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"The Fall of the House of Usher" by Edgar Allan Poe has been an important element of the American literature curriculum. As you point out, it is the most widely studied of Poe's stories, returning double the number of hits on an MLA International Bibliography search than other well-known stories by Poe such as "The Purloined Letter" and "The Masque of the Red Death". The specific reasons for its popularity may well have to do with the notion advanced by Roland Barthes (and significantly quoted by Terry Eagleton)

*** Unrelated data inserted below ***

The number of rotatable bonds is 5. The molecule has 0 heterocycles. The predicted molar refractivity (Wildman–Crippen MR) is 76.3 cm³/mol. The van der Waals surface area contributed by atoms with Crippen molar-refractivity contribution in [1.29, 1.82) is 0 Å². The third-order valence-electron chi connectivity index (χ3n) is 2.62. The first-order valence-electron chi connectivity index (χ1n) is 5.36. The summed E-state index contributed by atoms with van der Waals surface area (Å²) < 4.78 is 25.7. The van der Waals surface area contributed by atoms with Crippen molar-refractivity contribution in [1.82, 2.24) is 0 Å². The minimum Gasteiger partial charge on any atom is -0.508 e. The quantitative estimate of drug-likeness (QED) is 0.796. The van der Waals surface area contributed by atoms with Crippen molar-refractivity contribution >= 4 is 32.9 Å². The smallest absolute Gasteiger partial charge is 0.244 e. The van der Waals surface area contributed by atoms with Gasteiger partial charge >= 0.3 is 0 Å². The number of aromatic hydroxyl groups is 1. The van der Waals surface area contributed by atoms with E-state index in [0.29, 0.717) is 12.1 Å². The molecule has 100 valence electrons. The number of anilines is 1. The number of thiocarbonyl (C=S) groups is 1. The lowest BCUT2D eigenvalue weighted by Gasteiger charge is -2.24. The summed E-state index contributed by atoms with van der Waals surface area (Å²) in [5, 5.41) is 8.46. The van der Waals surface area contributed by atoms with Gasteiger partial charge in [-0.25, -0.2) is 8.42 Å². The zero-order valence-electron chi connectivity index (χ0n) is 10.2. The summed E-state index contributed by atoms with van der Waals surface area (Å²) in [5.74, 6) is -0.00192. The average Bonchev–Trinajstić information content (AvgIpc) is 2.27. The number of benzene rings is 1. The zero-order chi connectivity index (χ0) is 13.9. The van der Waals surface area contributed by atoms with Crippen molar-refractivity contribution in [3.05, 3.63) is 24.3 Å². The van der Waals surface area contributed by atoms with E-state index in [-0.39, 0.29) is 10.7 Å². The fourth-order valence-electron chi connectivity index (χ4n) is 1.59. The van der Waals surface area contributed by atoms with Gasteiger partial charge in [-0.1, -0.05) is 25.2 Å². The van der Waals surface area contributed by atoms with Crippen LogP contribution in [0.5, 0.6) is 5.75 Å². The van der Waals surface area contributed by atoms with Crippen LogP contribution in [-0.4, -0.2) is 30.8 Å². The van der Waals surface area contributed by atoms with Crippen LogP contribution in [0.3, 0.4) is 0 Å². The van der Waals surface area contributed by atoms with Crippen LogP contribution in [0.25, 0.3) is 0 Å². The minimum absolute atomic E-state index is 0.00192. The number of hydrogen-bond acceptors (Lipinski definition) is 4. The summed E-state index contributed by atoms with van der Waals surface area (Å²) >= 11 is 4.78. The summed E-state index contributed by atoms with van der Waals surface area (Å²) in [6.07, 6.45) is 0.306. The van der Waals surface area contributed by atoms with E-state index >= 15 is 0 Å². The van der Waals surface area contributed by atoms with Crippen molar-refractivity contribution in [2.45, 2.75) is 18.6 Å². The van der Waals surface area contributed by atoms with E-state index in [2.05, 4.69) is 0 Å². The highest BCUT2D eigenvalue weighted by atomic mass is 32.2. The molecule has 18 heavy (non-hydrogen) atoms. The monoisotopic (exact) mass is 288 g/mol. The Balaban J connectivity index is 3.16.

"literature is what gets taught".
In other words, canon formation is dependent on pedagogical needs, which in turn depends on what teachers think most likely, of works that have certain literary qualities or historical significance, too interest adolescents. With its strikingly macabre themes and atmosphere, this is likely to appeal to the classroom demographic. Scholars often write about what they are teaching because they read and re-read works to prepare for classes.
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